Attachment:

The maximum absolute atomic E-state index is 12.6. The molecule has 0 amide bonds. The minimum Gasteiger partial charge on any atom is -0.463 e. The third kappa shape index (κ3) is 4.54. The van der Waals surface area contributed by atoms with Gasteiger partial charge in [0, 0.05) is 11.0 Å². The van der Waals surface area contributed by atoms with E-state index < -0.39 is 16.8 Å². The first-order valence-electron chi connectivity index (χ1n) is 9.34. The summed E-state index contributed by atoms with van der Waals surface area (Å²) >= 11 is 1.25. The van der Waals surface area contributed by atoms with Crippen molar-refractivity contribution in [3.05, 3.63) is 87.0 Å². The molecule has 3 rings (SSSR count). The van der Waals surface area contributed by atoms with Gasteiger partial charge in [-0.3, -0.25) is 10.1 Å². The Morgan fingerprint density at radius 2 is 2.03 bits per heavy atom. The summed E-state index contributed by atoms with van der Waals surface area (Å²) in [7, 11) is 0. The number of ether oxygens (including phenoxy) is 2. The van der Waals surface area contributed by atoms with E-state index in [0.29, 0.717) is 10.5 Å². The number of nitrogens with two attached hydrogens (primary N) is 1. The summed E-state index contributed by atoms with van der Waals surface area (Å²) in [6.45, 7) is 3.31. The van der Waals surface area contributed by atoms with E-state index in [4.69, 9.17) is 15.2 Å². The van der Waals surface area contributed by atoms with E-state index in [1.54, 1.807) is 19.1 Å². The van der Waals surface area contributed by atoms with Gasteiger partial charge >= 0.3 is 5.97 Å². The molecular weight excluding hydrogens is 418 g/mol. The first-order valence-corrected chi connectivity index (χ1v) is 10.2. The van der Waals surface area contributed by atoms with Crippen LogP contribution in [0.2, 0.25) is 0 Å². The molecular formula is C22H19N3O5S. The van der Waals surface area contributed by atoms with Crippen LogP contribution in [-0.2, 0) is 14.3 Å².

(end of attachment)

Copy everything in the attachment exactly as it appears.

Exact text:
The maximum absolute atomic E-state index is 12.6. The molecule has 0 amide bonds. The minimum Gasteiger partial charge on any atom is -0.463 e. The third kappa shape index (κ3) is 4.54. The van der Waals surface area contributed by atoms with Gasteiger partial charge in [0, 0.05) is 11.0 Å². The van der Waals surface area contributed by atoms with E-state index < -0.39 is 16.8 Å². The first-order valence-electron chi connectivity index (χ1n) is 9.34. The summed E-state index contributed by atoms with van der Waals surface area (Å²) >= 11 is 1.25. The van der Waals surface area contributed by atoms with Crippen molar-refractivity contribution in [3.05, 3.63) is 87.0 Å². The molecule has 3 rings (SSSR count). The van der Waals surface area contributed by atoms with Gasteiger partial charge in [-0.3, -0.25) is 10.1 Å². The Morgan fingerprint density at radius 2 is 2.03 bits per heavy atom. The summed E-state index contributed by atoms with van der Waals surface area (Å²) in [7, 11) is 0. The number of ether oxygens (including phenoxy) is 2. The van der Waals surface area contributed by atoms with E-state index in [0.29, 0.717) is 10.5 Å². The number of nitrogens with two attached hydrogens (primary N) is 1. The summed E-state index contributed by atoms with van der Waals surface area (Å²) in [6.45, 7) is 3.31. The van der Waals surface area contributed by atoms with E-state index in [4.69, 9.17) is 15.2 Å². The van der Waals surface area contributed by atoms with E-state index in [1.54, 1.807) is 19.1 Å². The van der Waals surface area contributed by atoms with Gasteiger partial charge >= 0.3 is 5.97 Å². The molecular weight excluding hydrogens is 418 g/mol. The first-order valence-corrected chi connectivity index (χ1v) is 10.2. The van der Waals surface area contributed by atoms with Crippen LogP contribution in [0.2, 0.25) is 0 Å². The molecular formula is C22H19N3O5S. The van der Waals surface area contributed by atoms with Crippen LogP contribution in [-0.2, 0) is 14.3 Å².